|Genre||Mercenary garden picking|
|Buy from Amazon|
Very rarely do developers aim to make AAA PC exclusives anymore. As one of the most well regarded action-rpgs in recent history and aided by numerous recommendations, I felt it was my duty to try The Witcher. Its developer, CD Projekt, is a Polish firm who's been translating and publishing PC games since the mid-90s. Recently they've been spending money to expand, opening up the RED STUDIO for game development and creating Good Old Games as a DRM-free retro gaming service for modern computers.
So far, only The Witcher and its sequel have been released by the studio, with Witcher coming out in October 2007 and Assassins of Kings hitting just two months ago (in May 2011). These projects are large in scope, using source material from a Polish novel series and brought to life by large development teams. The Witcher immediately brings a fresh start to the tale as our hero Geralt mysteriously reappears with amnesia, after apparently being killed by an angry mob. So let's see how this story goes. I'm playing the latest version, the Enhanced Edition Director's Cut.
We begin the game in an old Witcher stronghold, a breeding ground for Witchers. These are individuals who willingly put their bodies and minds on the line through consumption of mutagens for an opportunity at superhuman abilities. They become stronger, with better reactions, disease immunity and the ability to learn magic. In exchange, most of them die during preparation, and all become infertile. Commonly known as monster slayers, Witchers are a source of controversy in their world, despite taking a philosophical stance of neutrality. As the story begins, a public backlash has nearly wiped them out. Only a few remain, temporarily bolstered by Geralt's return from the dead.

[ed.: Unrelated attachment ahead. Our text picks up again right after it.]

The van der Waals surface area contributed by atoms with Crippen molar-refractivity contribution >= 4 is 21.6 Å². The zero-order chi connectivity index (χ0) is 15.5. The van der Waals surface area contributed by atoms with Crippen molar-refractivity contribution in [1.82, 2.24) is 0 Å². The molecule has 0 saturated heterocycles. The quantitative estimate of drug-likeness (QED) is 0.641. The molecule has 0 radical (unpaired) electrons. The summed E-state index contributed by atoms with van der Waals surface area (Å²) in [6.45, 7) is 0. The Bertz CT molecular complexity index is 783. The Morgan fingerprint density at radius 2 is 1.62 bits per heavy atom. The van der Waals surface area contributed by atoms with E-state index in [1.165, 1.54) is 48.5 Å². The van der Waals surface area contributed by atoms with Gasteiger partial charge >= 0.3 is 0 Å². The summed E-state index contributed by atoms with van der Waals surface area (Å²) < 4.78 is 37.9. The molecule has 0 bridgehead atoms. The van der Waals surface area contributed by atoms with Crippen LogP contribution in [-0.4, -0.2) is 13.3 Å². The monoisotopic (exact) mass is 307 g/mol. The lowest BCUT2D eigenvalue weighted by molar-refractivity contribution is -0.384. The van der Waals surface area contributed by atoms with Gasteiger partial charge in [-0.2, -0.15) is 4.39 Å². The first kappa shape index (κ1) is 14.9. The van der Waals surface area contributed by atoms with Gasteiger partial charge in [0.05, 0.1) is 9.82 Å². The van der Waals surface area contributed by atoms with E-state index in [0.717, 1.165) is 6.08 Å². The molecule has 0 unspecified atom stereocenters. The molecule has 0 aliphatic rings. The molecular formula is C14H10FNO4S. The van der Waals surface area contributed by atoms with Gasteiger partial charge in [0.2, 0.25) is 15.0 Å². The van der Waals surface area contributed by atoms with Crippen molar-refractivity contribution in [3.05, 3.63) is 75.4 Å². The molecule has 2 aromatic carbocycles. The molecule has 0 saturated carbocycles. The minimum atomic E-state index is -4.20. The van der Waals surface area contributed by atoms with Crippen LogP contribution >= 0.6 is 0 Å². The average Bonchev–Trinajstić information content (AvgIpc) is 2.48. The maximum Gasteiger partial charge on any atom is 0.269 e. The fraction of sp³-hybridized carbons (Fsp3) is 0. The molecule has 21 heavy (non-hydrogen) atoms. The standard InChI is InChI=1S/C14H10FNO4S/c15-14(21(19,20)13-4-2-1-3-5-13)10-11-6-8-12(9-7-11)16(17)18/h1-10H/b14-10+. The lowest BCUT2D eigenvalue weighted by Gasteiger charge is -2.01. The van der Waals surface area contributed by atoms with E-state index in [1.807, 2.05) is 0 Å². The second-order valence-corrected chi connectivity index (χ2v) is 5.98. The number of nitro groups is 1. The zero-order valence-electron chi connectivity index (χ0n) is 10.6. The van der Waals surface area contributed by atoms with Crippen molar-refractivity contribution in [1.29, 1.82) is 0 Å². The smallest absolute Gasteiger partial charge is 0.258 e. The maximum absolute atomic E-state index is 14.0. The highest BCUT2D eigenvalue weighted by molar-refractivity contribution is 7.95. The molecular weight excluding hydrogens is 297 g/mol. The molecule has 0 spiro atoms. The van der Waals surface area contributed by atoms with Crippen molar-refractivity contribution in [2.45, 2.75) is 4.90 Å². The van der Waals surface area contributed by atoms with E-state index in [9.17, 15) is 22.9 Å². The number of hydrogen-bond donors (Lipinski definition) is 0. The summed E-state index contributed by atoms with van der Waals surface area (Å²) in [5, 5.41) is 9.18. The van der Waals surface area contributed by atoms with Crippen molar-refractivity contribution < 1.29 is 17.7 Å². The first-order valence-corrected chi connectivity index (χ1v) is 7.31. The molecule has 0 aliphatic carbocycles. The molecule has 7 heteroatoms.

All in all, The Witcher powers through five chapters, a prologue, and an epilogue, each of them self-contained in a region. The prologue teaches you basics of play. Chapter one holds your hand through basic questing along with item and skill manipulation. Chapters two through five run similar with a main storyline supplemented by a massive amount of sidequests. I don't mind the chapter setup, and it seems to work well with story constraints. However, the sheer number and repetition of sidequests quickly turns grating. For example, each chapter has a number of basic bounty "kill" quests: bring me five wolf paws and I'll give you some gold. For each of these, you need to first learn about the target enemy to be able to obtain the items (typically through purchasable lorebooks) and then you must head out to get the kills. Each chapter also has two "rare monster" bounties, all of which are required to obtain the best weapon in the game. Then you also have tooth collections (for the other best weapon in the game), romance card collections, poker, fist fighting, and all the other sidequests that are around. This is for each chapter. I became significantly bored by the end of the second chapter and stopped playing completely for a while during the fourth because of the drudging repetition. Certainly many of the quests can be skipped, but oftentimes it's hard to tell which is a sidequest and which is part of the main story. This would be good if the quests had more variety and less fetching. If they had say, cut out the basic bounties and fist fighting (neither of which were particularly entertaining), the game pace would have been vastly improved. That along with limiting backtracking and/or creating run speed potions would have gone a long way.